Confidential documents obtained by Mediapart and the European Investigative Collaborations (EIC) show that the French car makers Renault and PSA Peugeot Citroën artificially inflated the already high cost of spares parts for motorists around the world. The manufacturers made use of a special software to increase the prices by an average of 15%. It is estimated the practice cost consumers around 1.5 billion euros over nearly ten years. Yann Philippin reports.
Shares rose in the firm after the French state said it had sold a 4.7 percent stake in Renault for 1.2 billion euros.
The French carmamker has announced that 50 percent of its new vehicles will be powered by all-electric or hybrid engines by 2020, when it also hopes to be producing five million cars per year, almost two million more than in 2016, chiefly through increased sales in China and Russia.
Last month an investigation in which Mediapart was a partner showed how three key players in the French economy, Renault, Peugeot-Citroën and Auchan, used lax laws in Malta to reduce their tax bill in France. Now, other documents in the Malta Files investigation reveal that Groupe April, an insurance firm created by entrepreneur Bruno Rousset 30 years ago, is also using the Maltese tax loophole to avoid paying French corporate tax. Rousset has previously publicly stated that he believes his company should serve the “general interest”. Mediapart's Yann Philippin and Sylvain Morvan from investigative website Mediacités report.
Three major French firms, carmakers Renault and PSA Peugeot Citroën plus retailer Auchan, have set up insurance companies in Malta to save themselves from paying tens of millions of euros in taxes in France. The revelation comes from Malta Files, a four-month investigation by Mediapart and its partners in the European Investigative Collaborations journalistic collective (EIC) into one of Europe's lesser-known tax havens. Although what the three firms are doing is legal, the two car firms are successfully avoiding paying tax to the French state even though it is a major shareholder in each of them. Yann Philippin reports.
Renault on Saturday confirmed it had been "affected" amid the cyberattacks that targetted organisations worldwide beginning on Friday, with several manufacturing plants in France closed down, while a union official said the company's production lines in Sandouville, Normandy, were directly hit.
A French consumer fraud watchdog has said the managerial responsibilty of Renault boss Carlos Ghosn is engaged in an alleged emissions-cheating scam to disguise true pollution levels of the French carmaker's diesel engines, following an investigation prompted by Volkswagen's exposure in 2015 for US diesel test-cheating.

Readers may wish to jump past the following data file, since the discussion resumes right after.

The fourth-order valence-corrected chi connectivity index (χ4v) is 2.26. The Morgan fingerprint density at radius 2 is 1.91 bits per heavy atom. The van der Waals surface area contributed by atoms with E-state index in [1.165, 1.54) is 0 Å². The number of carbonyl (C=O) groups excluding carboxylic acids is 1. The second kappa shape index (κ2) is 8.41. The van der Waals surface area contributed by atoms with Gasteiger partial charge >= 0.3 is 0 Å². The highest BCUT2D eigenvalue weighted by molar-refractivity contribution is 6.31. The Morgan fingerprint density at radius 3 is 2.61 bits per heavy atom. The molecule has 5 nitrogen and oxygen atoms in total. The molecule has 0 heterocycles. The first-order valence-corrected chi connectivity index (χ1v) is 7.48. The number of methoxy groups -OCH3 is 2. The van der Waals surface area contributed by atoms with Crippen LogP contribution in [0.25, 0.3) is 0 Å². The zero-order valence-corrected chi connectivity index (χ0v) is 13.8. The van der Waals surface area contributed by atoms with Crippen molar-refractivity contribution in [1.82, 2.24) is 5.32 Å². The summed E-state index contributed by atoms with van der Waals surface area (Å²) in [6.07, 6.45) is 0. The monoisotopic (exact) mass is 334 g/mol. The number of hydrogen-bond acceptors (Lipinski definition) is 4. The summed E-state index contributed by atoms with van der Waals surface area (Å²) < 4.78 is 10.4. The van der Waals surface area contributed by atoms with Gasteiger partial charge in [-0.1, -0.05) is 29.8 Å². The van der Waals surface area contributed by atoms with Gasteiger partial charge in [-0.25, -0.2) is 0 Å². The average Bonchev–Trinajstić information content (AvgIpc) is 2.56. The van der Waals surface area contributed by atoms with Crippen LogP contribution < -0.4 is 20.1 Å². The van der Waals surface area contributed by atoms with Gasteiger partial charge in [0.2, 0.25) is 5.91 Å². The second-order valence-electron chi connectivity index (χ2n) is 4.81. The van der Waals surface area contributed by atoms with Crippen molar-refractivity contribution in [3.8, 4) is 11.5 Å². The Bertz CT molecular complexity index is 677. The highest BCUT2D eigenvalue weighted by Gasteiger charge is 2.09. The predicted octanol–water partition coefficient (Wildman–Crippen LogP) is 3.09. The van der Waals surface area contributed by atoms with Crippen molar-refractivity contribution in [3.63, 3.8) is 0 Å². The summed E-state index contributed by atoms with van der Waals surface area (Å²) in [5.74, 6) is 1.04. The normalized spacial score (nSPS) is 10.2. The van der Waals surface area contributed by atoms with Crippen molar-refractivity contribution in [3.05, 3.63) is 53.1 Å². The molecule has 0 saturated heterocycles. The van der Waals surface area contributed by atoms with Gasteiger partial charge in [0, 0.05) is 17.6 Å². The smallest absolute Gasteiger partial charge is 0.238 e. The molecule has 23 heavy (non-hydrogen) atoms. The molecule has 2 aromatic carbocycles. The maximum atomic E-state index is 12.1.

French car firm denies any suggestion it cheated on tests for diesel engines making the vehicles dangerous for human or animal health.
Last Friday, the board of French carmaker Renault insisted it would pay chief executive Carlos Ghosn a package of 7.2 million euros for his services in 2015, despite a revolt by shareholders who disapproved of the deal which economy minister Emmanuel Macron on Tuesday denounced as “excessive”. In this opinion article, Mediapart’s economic affairs correspondent Martine Orange argues that Ghosn, who is also paid a yearly 8 million euros as head of Nissan, is typical of a new caste of cynical oligarchs who are unaccountable to anyone, even to the very shareholders who first launched them on a path of greed.
Just over half of investors voted against boss Carlos Ghosn’s annual €7.3m package in a non-binding vote at the carmaker’s AGM in Paris.
The announcement follows French inspectors' raids on three Renault sites this month in a probe into the veracity of the carmaker's emissions claims.
Renault shares fell sharply on news that inspectors raided three sites near Paris, but carmaker and energy minister insisted no 'defeat device' was found.
Economy minister Emmanuel Macron unhappy at plans to dilute French government's shareholding in favour of Renault's partner Nissan.
The ink on the Iran nuclear deal is barely dry and no one is even yet sure if it will hold. But already France has joined other countries in the hunt for lucrative business deals with the oil-rich state and its market of 80 million inhabitants. But as René Backmann reports, there are potential pitfalls to overcome before French firms can hit the Iranian jackpot.